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Note: the following letter written by UIC College of Education professor Federico Waitoller was published in the May 21 edition of the Chicago Tribune.
On May 22, the Chicago School Board will decide whether to approve one of the largest mass school closings in U.S. history. The impacts will be felt in different ways by the more than 46,000 mostly black students who’ll be affected. But the action is likely to create a perfect storm in which students of color in special education - more than 2,300 pupils - are hardest hit.
The closings will require a close look at each such students’ Individualized Education Program to ensure that students' learning experiences aren't effected. This is a titanic task, as special education must not be provided in a generic way - per the Individual with Disabilities Education Act - but rather on individual bases. The rush to evaluate thousands of IEPs, communicate with thousands of parents, train teachers, and make sure adequate services are provided within a few months will make maintaining adequate special education difficult.
Many of the students of color with special needs are included in the general education classroom. Inclusion is a complex and time-consuming process demanding trust among school professionals, parents and students. Those efforts will be set back as students with special needs move to new schools.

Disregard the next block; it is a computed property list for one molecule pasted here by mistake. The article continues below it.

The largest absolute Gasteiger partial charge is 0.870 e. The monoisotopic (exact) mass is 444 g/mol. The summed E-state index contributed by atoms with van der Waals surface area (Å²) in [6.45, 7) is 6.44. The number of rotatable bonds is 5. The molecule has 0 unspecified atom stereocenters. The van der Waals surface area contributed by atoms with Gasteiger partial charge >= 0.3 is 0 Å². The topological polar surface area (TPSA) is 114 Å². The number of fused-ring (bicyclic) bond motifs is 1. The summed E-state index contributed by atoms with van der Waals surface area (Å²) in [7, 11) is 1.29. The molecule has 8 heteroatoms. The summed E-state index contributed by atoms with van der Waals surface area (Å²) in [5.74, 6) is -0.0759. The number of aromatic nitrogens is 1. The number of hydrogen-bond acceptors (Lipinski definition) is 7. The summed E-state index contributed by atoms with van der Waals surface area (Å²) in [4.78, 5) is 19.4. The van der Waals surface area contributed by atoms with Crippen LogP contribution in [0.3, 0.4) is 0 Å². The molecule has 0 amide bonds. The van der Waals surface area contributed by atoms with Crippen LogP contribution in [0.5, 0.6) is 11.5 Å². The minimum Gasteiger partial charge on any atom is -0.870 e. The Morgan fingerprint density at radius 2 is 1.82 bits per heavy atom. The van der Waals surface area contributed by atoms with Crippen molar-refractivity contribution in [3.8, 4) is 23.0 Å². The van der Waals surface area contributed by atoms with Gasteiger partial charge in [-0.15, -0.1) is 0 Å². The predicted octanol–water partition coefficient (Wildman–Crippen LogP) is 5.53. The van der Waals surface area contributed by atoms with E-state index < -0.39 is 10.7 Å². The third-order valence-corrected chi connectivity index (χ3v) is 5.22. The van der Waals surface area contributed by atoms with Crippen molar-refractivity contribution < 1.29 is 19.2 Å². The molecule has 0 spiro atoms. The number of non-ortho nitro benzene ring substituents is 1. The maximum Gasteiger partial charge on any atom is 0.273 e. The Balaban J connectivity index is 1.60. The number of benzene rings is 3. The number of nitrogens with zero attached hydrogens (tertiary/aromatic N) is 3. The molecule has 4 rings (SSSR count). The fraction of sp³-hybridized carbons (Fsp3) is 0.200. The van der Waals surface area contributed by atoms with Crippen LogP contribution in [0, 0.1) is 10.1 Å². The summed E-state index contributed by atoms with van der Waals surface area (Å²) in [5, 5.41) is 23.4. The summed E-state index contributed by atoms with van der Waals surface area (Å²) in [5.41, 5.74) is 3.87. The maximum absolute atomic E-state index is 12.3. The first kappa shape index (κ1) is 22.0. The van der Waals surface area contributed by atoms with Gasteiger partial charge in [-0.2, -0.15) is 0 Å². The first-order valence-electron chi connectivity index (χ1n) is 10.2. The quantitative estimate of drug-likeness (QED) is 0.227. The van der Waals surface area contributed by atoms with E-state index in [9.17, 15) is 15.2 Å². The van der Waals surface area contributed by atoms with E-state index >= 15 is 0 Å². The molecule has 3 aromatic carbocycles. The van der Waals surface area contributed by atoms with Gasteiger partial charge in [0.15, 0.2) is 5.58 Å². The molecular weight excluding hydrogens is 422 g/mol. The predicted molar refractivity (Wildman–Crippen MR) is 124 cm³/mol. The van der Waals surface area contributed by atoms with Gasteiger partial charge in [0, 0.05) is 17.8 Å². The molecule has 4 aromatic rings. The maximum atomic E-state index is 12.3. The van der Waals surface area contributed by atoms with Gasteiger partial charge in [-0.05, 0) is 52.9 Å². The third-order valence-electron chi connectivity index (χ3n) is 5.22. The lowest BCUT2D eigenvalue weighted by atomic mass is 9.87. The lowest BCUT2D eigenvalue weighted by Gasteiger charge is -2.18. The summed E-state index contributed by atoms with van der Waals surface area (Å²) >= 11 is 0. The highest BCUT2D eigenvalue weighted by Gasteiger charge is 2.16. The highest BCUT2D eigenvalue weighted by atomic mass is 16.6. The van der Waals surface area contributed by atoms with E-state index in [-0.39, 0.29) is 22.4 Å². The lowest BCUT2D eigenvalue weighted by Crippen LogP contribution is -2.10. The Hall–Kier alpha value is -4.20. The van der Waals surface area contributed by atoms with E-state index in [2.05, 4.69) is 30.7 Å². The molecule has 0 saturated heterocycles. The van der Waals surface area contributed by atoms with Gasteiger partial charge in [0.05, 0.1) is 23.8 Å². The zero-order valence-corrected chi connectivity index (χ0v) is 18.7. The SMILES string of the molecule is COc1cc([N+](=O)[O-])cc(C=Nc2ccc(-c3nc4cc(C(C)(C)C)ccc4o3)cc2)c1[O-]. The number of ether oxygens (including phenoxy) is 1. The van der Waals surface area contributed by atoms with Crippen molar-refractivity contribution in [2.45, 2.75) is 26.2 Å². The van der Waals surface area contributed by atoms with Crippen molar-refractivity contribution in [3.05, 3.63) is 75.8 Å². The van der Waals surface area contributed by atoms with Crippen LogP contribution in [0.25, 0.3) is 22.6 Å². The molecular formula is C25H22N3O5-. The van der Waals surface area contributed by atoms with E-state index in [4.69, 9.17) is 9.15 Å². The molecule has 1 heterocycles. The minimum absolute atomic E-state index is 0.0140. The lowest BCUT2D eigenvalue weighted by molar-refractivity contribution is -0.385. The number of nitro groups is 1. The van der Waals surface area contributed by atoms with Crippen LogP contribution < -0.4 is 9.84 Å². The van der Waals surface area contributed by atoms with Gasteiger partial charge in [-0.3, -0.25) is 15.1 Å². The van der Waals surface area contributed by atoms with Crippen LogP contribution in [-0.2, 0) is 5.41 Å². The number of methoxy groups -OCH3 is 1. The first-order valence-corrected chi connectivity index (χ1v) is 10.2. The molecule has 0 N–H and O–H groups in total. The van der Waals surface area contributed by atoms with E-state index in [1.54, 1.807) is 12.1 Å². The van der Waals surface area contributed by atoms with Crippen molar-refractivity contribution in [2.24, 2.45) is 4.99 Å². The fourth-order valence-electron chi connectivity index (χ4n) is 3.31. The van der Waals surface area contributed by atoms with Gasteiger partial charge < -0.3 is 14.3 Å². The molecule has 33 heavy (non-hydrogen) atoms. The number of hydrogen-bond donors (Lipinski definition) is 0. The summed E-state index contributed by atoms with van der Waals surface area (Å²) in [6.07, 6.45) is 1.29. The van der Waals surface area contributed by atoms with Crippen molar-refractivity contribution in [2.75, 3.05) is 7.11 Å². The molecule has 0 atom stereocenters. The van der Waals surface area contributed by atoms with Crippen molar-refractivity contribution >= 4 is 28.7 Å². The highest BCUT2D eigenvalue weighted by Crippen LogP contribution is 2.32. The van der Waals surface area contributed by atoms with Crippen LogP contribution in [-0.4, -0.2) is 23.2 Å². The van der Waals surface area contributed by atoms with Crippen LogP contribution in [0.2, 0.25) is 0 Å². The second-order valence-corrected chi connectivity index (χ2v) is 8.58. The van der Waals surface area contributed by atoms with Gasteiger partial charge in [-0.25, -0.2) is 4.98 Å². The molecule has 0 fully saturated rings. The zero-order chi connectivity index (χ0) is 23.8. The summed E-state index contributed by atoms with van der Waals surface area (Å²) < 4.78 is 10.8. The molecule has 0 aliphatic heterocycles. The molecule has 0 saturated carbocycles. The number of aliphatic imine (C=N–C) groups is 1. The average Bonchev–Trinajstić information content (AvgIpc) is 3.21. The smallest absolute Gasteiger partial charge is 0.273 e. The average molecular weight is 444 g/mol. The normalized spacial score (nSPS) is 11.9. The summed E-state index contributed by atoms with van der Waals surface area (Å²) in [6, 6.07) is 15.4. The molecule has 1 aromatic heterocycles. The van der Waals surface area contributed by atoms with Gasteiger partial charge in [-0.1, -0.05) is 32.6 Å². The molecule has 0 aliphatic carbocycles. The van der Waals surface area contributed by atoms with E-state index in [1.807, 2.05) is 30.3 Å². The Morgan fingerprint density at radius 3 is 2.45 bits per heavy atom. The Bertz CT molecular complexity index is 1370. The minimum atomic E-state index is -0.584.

Some classrooms are projected to be overcrowded as a result of the closings. Teachers could have too many pupils to serve the individual needs of students with disabilities, which may discourage IEP teams from placing students in general education classrooms. This would exacerbate a situation in which students of color are less likely to be included in general education than their white peers. While 60 percent of white special education students are included in general education classrooms for at least four-fifths of the day, that number drops to 45 percent among black students.
Moreover, students of color with disabilities are particularly affected by commuting through unsafe neighborhoods. An inability to pick up social cues, compulsive behaviors and low self-esteem put them at a higher risk of being the victims of, and participants in, acts of violence. CPS’ proposed safety plans have already been criticized for being generic. They’ll also pose more risks to students with special needs.
This combination of factors will make school closings doubly hard for students of color with special needs. The sheer magnitude and speed of these changes will be especially painful for what is already the school district’s most vulnerable population.
Department of Special Education
UIC College of Education